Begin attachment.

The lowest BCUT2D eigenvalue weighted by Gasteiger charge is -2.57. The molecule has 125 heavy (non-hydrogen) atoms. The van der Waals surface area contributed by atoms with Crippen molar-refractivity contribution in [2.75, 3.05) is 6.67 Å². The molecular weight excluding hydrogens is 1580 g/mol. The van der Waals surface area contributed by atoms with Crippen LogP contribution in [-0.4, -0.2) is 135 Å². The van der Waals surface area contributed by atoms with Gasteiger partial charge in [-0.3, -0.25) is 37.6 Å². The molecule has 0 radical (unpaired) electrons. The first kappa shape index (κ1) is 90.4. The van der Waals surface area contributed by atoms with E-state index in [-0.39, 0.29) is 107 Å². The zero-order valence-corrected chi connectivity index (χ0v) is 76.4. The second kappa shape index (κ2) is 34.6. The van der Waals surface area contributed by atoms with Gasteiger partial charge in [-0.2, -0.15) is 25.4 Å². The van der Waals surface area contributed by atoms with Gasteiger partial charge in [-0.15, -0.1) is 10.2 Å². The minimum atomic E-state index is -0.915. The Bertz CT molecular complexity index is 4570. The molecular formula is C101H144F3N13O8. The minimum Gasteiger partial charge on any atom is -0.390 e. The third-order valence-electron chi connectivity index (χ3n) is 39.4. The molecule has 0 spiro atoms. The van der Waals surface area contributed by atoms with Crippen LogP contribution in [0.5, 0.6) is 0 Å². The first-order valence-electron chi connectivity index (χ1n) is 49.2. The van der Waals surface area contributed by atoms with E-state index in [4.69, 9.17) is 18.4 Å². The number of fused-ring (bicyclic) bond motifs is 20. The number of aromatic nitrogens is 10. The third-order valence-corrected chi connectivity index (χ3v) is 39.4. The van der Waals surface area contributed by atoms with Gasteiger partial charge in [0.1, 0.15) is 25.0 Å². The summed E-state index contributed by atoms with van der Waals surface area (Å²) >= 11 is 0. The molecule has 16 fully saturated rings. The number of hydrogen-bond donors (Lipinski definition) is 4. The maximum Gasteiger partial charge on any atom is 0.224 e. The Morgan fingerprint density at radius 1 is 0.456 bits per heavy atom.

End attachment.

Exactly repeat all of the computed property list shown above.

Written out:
The lowest BCUT2D eigenvalue weighted by Gasteiger charge is -2.57. The molecule has 125 heavy (non-hydrogen) atoms. The van der Waals surface area contributed by atoms with Crippen molar-refractivity contribution in [2.75, 3.05) is 6.67 Å². The molecular weight excluding hydrogens is 1580 g/mol. The van der Waals surface area contributed by atoms with Crippen LogP contribution in [-0.4, -0.2) is 135 Å². The van der Waals surface area contributed by atoms with Gasteiger partial charge in [-0.3, -0.25) is 37.6 Å². The molecule has 0 radical (unpaired) electrons. The first kappa shape index (κ1) is 90.4. The van der Waals surface area contributed by atoms with E-state index in [-0.39, 0.29) is 107 Å². The zero-order valence-corrected chi connectivity index (χ0v) is 76.4. The second kappa shape index (κ2) is 34.6. The van der Waals surface area contributed by atoms with Gasteiger partial charge in [-0.2, -0.15) is 25.4 Å². The van der Waals surface area contributed by atoms with Gasteiger partial charge in [-0.15, -0.1) is 10.2 Å². The minimum atomic E-state index is -0.915. The Bertz CT molecular complexity index is 4570. The molecular formula is C101H144F3N13O8. The minimum Gasteiger partial charge on any atom is -0.390 e. The third-order valence-electron chi connectivity index (χ3n) is 39.4. The molecule has 0 spiro atoms. The van der Waals surface area contributed by atoms with Crippen LogP contribution in [0.5, 0.6) is 0 Å². The first-order valence-electron chi connectivity index (χ1n) is 49.2. The van der Waals surface area contributed by atoms with E-state index in [4.69, 9.17) is 18.4 Å². The number of fused-ring (bicyclic) bond motifs is 20. The number of aromatic nitrogens is 10. The third-order valence-corrected chi connectivity index (χ3v) is 39.4. The van der Waals surface area contributed by atoms with Gasteiger partial charge in [0.1, 0.15) is 25.0 Å². The summed E-state index contributed by atoms with van der Waals surface area (Å²) >= 11 is 0. The molecule has 16 fully saturated rings. The number of hydrogen-bond donors (Lipinski definition) is 4. The maximum Gasteiger partial charge on any atom is 0.224 e. The Morgan fingerprint density at radius 1 is 0.456 bits per heavy atom.